Twenty years have passed since the first observation of the top quark, the last of the collection of six that constitutes the matter of which atomic nuclei are made. And in these twenty years particle physics has made some quite serious leaps forward; the discovery that neutrinos oscillate and have mass (albeit a tiny one), and the discovery of the Higgs boson are the two most important ones to cite. Yet the top quark remains a very interesting object to study at particle colliders.

The top quark is quite special, in fact. With a mass of 173 GeV, it is the heaviest corpuscle which we still describe as structureless and point-like. 173 GeV correspond to the weight of a heavy nucleus made of 180 or so protons and neutrons, so you well understand how conceptually surprising it is to think that the top is an elementary particle. But as far as we know, it is.

Top quarks are quite unlike the other quarks for another reason. Their large mass makes them decay at an incredibly fast rate, so fast in fact that even the subatomic reactions and interactions that usually bind quarks together into stable hadrons cannot involve them. While we can study, e.g., the next-heaviest quark, the bottom, by examining the properties of hadrons that contain bottom quarks, this is not possible with the top: it lives and decays as a free body, as if quantum chromodynamics did not exist during that fantastically short time - a millionth of a billionth of a billionth of a second.

That said, the reason why we continue to be very interested in the properties of the top quark 20 years after its discovery is a different one. There are a number of new physics theories that predict a special role of the top quark; new heavy particles may, for instance, couple preferentially to the heaviest quark in the lot, so by looking for top quarks one might stumble in events due to the production and decay of those new particles. Also, the detailed properties of the top have a significant role in determining the characteristics of several new physics theories - the most notable example being supersymmetry. Hence we want to keep measuring the top quark mass, production rate, and branching fractions with precision.

It goes without saying then that looking for top quark production in the higher-energy collisions that the LHC has started to produce this summer is interesting to us: at the higher energy, the LHC might be producing new particles, and these might manifest in enhanced production of top quarks. Then, there is another more technical reason for studying top production with the first new data we collect: the events featuring the decay of top quark pairs (the most common production process involves a top-antitop pair) are very rich with rare objects - electrons and muons, neutrinos leaving missing energy in the detector, and b-quark jets - which we need to tune our detectors on.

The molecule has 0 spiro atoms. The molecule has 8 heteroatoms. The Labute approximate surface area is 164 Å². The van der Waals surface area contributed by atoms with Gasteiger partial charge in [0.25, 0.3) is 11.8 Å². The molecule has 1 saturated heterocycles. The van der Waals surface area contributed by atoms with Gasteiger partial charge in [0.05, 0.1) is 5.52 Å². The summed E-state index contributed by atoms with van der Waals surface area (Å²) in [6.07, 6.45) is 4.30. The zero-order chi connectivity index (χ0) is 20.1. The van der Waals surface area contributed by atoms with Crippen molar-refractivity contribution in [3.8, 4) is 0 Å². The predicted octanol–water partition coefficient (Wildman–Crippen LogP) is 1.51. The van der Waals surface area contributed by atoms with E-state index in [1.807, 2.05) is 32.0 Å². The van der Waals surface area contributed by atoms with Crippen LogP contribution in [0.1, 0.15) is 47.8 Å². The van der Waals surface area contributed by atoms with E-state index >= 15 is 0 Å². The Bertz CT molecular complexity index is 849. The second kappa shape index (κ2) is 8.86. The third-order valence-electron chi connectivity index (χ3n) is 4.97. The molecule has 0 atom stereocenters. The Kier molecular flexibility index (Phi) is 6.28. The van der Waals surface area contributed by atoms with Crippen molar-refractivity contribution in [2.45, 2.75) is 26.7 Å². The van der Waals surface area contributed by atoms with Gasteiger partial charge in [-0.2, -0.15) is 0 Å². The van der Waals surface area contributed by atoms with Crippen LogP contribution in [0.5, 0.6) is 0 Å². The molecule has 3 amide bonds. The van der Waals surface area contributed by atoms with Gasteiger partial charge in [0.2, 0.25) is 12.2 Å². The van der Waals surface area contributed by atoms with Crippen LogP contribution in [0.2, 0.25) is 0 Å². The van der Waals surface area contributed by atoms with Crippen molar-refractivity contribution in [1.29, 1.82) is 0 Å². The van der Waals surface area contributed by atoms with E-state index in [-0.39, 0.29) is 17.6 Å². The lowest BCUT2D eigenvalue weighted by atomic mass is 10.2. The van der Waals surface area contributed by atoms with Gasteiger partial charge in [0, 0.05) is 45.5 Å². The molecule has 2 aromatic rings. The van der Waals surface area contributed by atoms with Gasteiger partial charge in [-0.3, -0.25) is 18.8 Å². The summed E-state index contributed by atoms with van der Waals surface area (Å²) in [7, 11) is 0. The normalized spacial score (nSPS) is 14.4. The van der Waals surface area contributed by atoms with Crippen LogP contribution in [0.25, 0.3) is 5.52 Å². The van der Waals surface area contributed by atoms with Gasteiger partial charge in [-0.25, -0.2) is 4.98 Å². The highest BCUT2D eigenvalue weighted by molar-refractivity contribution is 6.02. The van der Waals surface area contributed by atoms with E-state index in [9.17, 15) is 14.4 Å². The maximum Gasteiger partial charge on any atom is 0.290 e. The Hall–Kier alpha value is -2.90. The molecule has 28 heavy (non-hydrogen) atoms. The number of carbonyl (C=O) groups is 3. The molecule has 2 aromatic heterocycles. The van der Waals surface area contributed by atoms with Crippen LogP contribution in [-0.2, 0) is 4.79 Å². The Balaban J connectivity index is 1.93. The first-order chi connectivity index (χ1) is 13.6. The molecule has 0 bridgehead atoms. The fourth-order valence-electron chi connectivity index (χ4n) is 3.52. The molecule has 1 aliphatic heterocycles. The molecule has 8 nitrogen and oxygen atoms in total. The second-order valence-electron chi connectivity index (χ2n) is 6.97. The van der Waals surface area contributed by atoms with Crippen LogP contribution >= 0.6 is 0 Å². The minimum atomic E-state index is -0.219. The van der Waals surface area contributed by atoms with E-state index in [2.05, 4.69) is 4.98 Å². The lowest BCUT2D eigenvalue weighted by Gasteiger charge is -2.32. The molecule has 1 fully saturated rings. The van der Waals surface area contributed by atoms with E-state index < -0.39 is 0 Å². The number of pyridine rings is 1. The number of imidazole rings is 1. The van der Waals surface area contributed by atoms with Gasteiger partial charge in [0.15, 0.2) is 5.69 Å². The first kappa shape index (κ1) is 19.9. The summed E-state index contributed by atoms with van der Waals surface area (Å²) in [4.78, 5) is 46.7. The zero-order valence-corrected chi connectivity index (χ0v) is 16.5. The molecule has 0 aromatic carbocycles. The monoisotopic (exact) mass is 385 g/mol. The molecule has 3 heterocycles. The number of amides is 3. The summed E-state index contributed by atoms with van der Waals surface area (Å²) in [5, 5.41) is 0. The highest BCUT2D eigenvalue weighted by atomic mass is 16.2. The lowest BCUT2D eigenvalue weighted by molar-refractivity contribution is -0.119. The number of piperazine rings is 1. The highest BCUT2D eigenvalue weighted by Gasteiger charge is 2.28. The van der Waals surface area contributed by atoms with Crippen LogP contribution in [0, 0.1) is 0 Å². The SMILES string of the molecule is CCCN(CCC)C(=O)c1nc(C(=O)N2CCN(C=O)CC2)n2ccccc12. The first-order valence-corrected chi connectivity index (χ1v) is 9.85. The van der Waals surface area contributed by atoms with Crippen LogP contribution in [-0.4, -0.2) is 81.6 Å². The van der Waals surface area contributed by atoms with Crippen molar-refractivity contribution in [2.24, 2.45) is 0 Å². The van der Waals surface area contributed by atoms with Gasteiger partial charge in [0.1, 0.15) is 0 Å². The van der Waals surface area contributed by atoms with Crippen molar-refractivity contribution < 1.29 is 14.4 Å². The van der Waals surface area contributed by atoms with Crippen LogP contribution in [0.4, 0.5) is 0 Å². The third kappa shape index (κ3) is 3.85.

CMS has used the very first 42 inverse picobarns of 13-TeV proton-proton collisions this summer to measure the rate of production of top quark pairs. This rate is a number which theory predicts with significant accuracy, so a comparison of estimate and expectation is a meaningful scientific test. 

In order to obtain a precise measurement, CMS used decays in the electron-muon "dilepton" category: one top quark must have decayed into an electron, the corresponding neutrino, and a b-quark jet; and the other to a muon, neutrino, and b-jet. Since the leptonic decay occurs only about 11% of the time for each top, in total only 2% of the top pairs end up in this special category (there is a factor of 2 from combinatorics, as both eμ and μe final states are used). This means that 98% of the produced top pairs are not used; but the used ones are the cleanest ones, the ones least ridden by background mimicking the same signature. And less background means a more precise result.

In the figure above you can see one sample distribution of the data (shown as black points with uncertainty bars): it is the number of jets counted in top pair candidate events. Data with fewer than two jets, populating the leftmost two bins, are not used for the cross section measurement, as they contain some background; while the data with at least two jets are very clean; the red histogram is the expected top contribution of the data. The lower part of the graph shows the ratio of measured data and theory prediction, which is close to 1 as expected.

The resulting measurement of the top production rate is shown in the graph below, as a function of centre-of-mass energy of the collision. It is the rightmost bullet, in red, on the top part of the graph, right on top of the green curve.

In the figure, there are two theory curves, describing the production rate of top quark pairs as a function of centre-of-mass energy for proton-proton and proton-antiproton collisions in green and cyan, respectively. It is slightly more probable to produce top pairs if you collide protons with antiprotons, but the Tevatron - the machine which discovered the top, and which populated this graph with the star at the lower left - is now decommissioned. The higher-energy frontier is going to be studied with proton-proton collisions only, from now on.

Earlier measurements done by the LHC experiments at lower energy found a smaller production rate, which is totally expected as top quarks are heavy and so they are hard to produce if you do not produce enough energy in the collisions. The result is in very good match with theory, so for now all we can say is that CMS is back in business and that there seem to be nothing weird going on at 13 TeV... But this is just the first of a number of new results which we expect to publish in the forthcoming weeks.